Satyajit Ray was one of the most prolific filmmakers of his time. He made numerous films that spoke to generations of people in his home town of Calcutta. Ray's films pushed the envelope to show that women could be equal to men in politically charged times in that part of the world. And Ray shows this with 'The Big City', and how these two lifestyles clash within one family.
We center on the young and beautiful Arati (Madhabi Mukherjee) who now lives in Calcutta with her family. Luckily, her husband Subrata (Anil Chatterjee) finds a job quickly at a bank, but to his father's dismay, he is not making enough to live a life of luxury. They make ends meet, but it soon becomes evident that Arati has to get a job as well.
So Arati soon interviews for a local saleswoman job and is hired on, relieving some of the financial burden that has been plaguing their family. Back then, it was very rare for a beautiful young woman to be working amongst men, but Arati takes this position with pride, holds her chin up, and soon begins to succeed with her new position.
At first, her husband is happy she is working and helping out, but since Arati is so good at her job, she quickly advances and is making more money than her husband. Now, Subrata feels inadequate and embarrassed that his wife is the big money maker of the family, and asks her to quit, but soon realizes that they need the money and allows her to keep the job. The dynamics of the household are switched as well with Arati calling most of the shots, which definitely throws a kink into their lifestyle. Subrata even loses his job, making Arati the sole money maker for the family.
Now, Arati is moving her way up the business, becoming more successful and making her own new friends. Ray captures Arati and Subrata's ever changing roles in their family. While Subrata is being degraded by his father for not being able to provide for his family, Arati is trying to make things work at home and at her job. And we see that Arati has her own opinions on every issue and expresses them at every chance she gets, which was something not held in high regard for women of this time.
'The Big City' was ahead of its time, as we see so often today that women are becoming more and more successful with a higher percentage being the lead money makers in households. Their struggles and issues with society are still present today, and Satyajit Ray perfectly shows this with the beautiful Arati.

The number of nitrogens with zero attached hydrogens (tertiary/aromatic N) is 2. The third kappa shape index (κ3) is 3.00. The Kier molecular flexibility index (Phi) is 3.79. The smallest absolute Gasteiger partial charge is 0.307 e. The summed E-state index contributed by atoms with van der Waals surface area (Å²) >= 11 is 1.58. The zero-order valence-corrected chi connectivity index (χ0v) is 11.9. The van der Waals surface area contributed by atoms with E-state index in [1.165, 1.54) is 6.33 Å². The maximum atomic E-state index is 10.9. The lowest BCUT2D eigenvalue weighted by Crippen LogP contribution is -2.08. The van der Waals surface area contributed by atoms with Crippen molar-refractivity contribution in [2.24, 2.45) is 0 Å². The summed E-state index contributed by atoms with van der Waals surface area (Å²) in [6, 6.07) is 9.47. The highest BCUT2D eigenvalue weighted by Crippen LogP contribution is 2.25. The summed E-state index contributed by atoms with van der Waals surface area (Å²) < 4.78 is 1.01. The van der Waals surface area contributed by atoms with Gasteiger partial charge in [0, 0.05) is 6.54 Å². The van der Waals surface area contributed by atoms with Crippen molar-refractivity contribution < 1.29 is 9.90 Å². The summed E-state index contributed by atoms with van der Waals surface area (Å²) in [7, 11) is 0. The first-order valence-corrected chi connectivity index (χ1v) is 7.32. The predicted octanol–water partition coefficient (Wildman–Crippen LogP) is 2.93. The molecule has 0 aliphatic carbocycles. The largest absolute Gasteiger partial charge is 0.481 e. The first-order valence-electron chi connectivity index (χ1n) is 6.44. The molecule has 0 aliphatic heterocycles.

'The Big City' comes with an impressive 1080p HD transfer presented in 1.33:1 aspect ratio. According to Criterion, this new digital transfer was created in 2K resolution from the 35mm camera negative and a 35mm print from India. There were some severe warps to the image, but Criterion has done a superb job in restoring this brilliant film. The detail is amazing and gives a great depth to the image. Exterior scenes excel. In some of the lower lit scenes, there are some minor issues, but the depth is always great. The white and black balance is amazing as well.
There is a nice layer of grain. All dirt, hairs, and specks have been removed with virtually no compression issues to speak of. Overall, this new transfer looks fluid and natural as it was meant to be. Criterion has hit a home run with his video presentation.
This release comes with a Bengali LPCM 1.0 audio mix that sounds great for what it is. The dialogue is always crisp and clear, with no evidence of any pops, cracks, or hissing. Other ambient sounds do make an appearance and come across natural, but all of the sound is from the center channel. This is true to source audio, so don't expect any bass or directionality from this track as this won't rumble any walls or produce sounds from behind you.
Criterion has knocked it out of the park once again with more of Satyajit Ray's film resume. This time we get 'The Big City' along with 'The Coward', all on one disc. These films are brilliant and should be seen by all of Ray's fans. The video and audio are true to source and are well done. The extras are phenomenal as well. This Blu-ray is highly recommended.